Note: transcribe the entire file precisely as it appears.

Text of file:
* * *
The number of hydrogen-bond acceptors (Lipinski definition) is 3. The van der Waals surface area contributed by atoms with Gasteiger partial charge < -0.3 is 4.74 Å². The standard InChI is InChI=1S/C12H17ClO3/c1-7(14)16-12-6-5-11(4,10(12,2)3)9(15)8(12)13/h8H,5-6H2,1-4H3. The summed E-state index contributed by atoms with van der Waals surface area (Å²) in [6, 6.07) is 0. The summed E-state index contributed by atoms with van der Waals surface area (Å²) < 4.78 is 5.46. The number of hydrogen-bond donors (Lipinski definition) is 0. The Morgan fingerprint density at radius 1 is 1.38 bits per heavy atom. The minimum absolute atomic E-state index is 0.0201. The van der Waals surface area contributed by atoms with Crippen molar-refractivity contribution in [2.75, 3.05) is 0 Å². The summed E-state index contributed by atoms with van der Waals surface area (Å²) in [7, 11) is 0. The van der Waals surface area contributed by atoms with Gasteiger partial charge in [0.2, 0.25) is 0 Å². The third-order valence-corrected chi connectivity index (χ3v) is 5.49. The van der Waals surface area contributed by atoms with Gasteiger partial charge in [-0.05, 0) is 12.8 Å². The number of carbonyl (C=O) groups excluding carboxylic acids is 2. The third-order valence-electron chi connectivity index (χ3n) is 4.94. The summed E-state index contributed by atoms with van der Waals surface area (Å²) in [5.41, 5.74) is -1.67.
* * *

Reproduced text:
The number of hydrogen-bond acceptors (Lipinski definition) is 3. The van der Waals surface area contributed by atoms with Gasteiger partial charge < -0.3 is 4.74 Å². The standard InChI is InChI=1S/C12H17ClO3/c1-7(14)16-12-6-5-11(4,10(12,2)3)9(15)8(12)13/h8H,5-6H2,1-4H3. The summed E-state index contributed by atoms with van der Waals surface area (Å²) in [6, 6.07) is 0. The summed E-state index contributed by atoms with van der Waals surface area (Å²) < 4.78 is 5.46. The number of hydrogen-bond donors (Lipinski definition) is 0. The Morgan fingerprint density at radius 1 is 1.38 bits per heavy atom. The minimum absolute atomic E-state index is 0.0201. The van der Waals surface area contributed by atoms with Crippen molar-refractivity contribution in [2.75, 3.05) is 0 Å². The summed E-state index contributed by atoms with van der Waals surface area (Å²) in [7, 11) is 0. The van der Waals surface area contributed by atoms with Gasteiger partial charge in [0.2, 0.25) is 0 Å². The third-order valence-corrected chi connectivity index (χ3v) is 5.49. The van der Waals surface area contributed by atoms with Gasteiger partial charge in [-0.05, 0) is 12.8 Å². The number of carbonyl (C=O) groups excluding carboxylic acids is 2. The third-order valence-electron chi connectivity index (χ3n) is 4.94. The summed E-state index contributed by atoms with van der Waals surface area (Å²) in [5.41, 5.74) is -1.67.